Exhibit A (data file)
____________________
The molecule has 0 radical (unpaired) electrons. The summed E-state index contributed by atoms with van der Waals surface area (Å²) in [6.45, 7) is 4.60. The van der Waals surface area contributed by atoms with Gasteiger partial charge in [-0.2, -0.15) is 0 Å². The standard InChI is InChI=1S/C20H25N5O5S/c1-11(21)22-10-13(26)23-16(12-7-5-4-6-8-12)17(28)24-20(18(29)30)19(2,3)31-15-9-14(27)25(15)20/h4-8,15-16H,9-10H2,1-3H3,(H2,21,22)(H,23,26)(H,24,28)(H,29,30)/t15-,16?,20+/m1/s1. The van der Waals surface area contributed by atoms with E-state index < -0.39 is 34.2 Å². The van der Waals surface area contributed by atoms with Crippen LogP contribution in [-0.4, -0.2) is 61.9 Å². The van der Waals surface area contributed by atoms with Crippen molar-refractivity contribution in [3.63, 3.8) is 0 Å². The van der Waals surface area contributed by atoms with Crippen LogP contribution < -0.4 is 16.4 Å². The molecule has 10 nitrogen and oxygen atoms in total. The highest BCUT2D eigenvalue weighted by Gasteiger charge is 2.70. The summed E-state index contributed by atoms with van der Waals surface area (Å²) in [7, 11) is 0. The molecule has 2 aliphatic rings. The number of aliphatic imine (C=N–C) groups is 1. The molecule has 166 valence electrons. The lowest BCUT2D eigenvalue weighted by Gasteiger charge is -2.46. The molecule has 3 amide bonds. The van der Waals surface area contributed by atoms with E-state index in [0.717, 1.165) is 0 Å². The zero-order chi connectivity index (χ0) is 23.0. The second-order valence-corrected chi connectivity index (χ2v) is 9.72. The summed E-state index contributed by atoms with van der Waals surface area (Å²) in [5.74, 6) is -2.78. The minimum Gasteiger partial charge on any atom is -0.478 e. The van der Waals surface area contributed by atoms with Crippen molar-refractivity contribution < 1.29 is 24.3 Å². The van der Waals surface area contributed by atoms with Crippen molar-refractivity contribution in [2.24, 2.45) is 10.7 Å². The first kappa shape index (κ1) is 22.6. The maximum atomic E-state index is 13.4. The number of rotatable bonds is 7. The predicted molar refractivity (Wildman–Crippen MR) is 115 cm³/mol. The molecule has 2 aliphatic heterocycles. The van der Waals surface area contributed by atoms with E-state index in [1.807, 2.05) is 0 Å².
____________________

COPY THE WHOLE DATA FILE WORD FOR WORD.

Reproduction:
The molecule has 0 radical (unpaired) electrons. The summed E-state index contributed by atoms with van der Waals surface area (Å²) in [6.45, 7) is 4.60. The van der Waals surface area contributed by atoms with Gasteiger partial charge in [-0.2, -0.15) is 0 Å². The standard InChI is InChI=1S/C20H25N5O5S/c1-11(21)22-10-13(26)23-16(12-7-5-4-6-8-12)17(28)24-20(18(29)30)19(2,3)31-15-9-14(27)25(15)20/h4-8,15-16H,9-10H2,1-3H3,(H2,21,22)(H,23,26)(H,24,28)(H,29,30)/t15-,16?,20+/m1/s1. The van der Waals surface area contributed by atoms with E-state index < -0.39 is 34.2 Å². The van der Waals surface area contributed by atoms with Crippen LogP contribution in [-0.4, -0.2) is 61.9 Å². The van der Waals surface area contributed by atoms with Crippen molar-refractivity contribution in [3.63, 3.8) is 0 Å². The van der Waals surface area contributed by atoms with Crippen LogP contribution < -0.4 is 16.4 Å². The molecule has 10 nitrogen and oxygen atoms in total. The highest BCUT2D eigenvalue weighted by Gasteiger charge is 2.70. The summed E-state index contributed by atoms with van der Waals surface area (Å²) in [7, 11) is 0. The molecule has 2 aliphatic rings. The number of aliphatic imine (C=N–C) groups is 1. The molecule has 166 valence electrons. The lowest BCUT2D eigenvalue weighted by Gasteiger charge is -2.46. The molecule has 3 amide bonds. The van der Waals surface area contributed by atoms with E-state index in [0.717, 1.165) is 0 Å². The zero-order chi connectivity index (χ0) is 23.0. The second-order valence-corrected chi connectivity index (χ2v) is 9.72. The summed E-state index contributed by atoms with van der Waals surface area (Å²) in [5.74, 6) is -2.78. The minimum Gasteiger partial charge on any atom is -0.478 e. The van der Waals surface area contributed by atoms with Crippen molar-refractivity contribution < 1.29 is 24.3 Å². The van der Waals surface area contributed by atoms with Crippen molar-refractivity contribution in [2.24, 2.45) is 10.7 Å². The first kappa shape index (κ1) is 22.6. The maximum atomic E-state index is 13.4. The number of rotatable bonds is 7. The predicted molar refractivity (Wildman–Crippen MR) is 115 cm³/mol. The molecule has 2 aliphatic heterocycles. The van der Waals surface area contributed by atoms with E-state index in [1.807, 2.05) is 0 Å².